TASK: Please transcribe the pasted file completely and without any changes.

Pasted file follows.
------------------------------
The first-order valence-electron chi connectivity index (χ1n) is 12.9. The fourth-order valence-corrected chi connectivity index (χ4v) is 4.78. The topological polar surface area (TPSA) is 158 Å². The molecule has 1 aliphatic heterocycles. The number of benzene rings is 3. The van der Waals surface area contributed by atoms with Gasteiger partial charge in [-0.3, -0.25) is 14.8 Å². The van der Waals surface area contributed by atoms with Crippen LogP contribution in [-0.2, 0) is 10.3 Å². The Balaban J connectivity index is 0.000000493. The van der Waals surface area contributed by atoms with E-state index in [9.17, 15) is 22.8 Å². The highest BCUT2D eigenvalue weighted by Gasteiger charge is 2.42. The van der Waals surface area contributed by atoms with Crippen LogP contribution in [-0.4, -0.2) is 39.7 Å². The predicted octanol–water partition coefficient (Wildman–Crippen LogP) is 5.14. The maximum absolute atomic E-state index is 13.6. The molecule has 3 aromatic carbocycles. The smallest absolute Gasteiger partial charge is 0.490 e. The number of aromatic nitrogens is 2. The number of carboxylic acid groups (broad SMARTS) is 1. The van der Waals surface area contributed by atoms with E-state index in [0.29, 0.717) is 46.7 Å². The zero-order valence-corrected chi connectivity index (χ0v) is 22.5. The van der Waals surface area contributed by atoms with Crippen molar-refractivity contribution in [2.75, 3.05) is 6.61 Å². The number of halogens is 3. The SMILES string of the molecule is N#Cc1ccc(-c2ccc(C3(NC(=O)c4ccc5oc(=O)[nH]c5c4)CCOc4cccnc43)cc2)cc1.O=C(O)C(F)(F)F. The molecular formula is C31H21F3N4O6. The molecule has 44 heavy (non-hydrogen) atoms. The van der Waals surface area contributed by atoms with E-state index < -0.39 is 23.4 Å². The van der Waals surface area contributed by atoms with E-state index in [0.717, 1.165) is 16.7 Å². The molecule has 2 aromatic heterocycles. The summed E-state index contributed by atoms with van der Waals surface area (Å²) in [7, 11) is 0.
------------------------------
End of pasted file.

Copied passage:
The first-order valence-electron chi connectivity index (χ1n) is 12.9. The fourth-order valence-corrected chi connectivity index (χ4v) is 4.78. The topological polar surface area (TPSA) is 158 Å². The molecule has 1 aliphatic heterocycles. The number of benzene rings is 3. The van der Waals surface area contributed by atoms with Gasteiger partial charge in [-0.3, -0.25) is 14.8 Å². The van der Waals surface area contributed by atoms with Crippen LogP contribution in [-0.2, 0) is 10.3 Å². The Balaban J connectivity index is 0.000000493. The van der Waals surface area contributed by atoms with E-state index in [9.17, 15) is 22.8 Å². The highest BCUT2D eigenvalue weighted by Gasteiger charge is 2.42. The van der Waals surface area contributed by atoms with Crippen LogP contribution in [-0.4, -0.2) is 39.7 Å². The predicted octanol–water partition coefficient (Wildman–Crippen LogP) is 5.14. The maximum absolute atomic E-state index is 13.6. The molecule has 3 aromatic carbocycles. The smallest absolute Gasteiger partial charge is 0.490 e. The number of aromatic nitrogens is 2. The number of carboxylic acid groups (broad SMARTS) is 1. The van der Waals surface area contributed by atoms with E-state index in [0.29, 0.717) is 46.7 Å². The zero-order valence-corrected chi connectivity index (χ0v) is 22.5. The van der Waals surface area contributed by atoms with Crippen molar-refractivity contribution in [2.75, 3.05) is 6.61 Å². The number of halogens is 3. The SMILES string of the molecule is N#Cc1ccc(-c2ccc(C3(NC(=O)c4ccc5oc(=O)[nH]c5c4)CCOc4cccnc43)cc2)cc1.O=C(O)C(F)(F)F. The molecular formula is C31H21F3N4O6. The molecule has 44 heavy (non-hydrogen) atoms. The van der Waals surface area contributed by atoms with E-state index < -0.39 is 23.4 Å². The van der Waals surface area contributed by atoms with E-state index in [0.717, 1.165) is 16.7 Å². The molecule has 2 aromatic heterocycles. The summed E-state index contributed by atoms with van der Waals surface area (Å²) in [7, 11) is 0.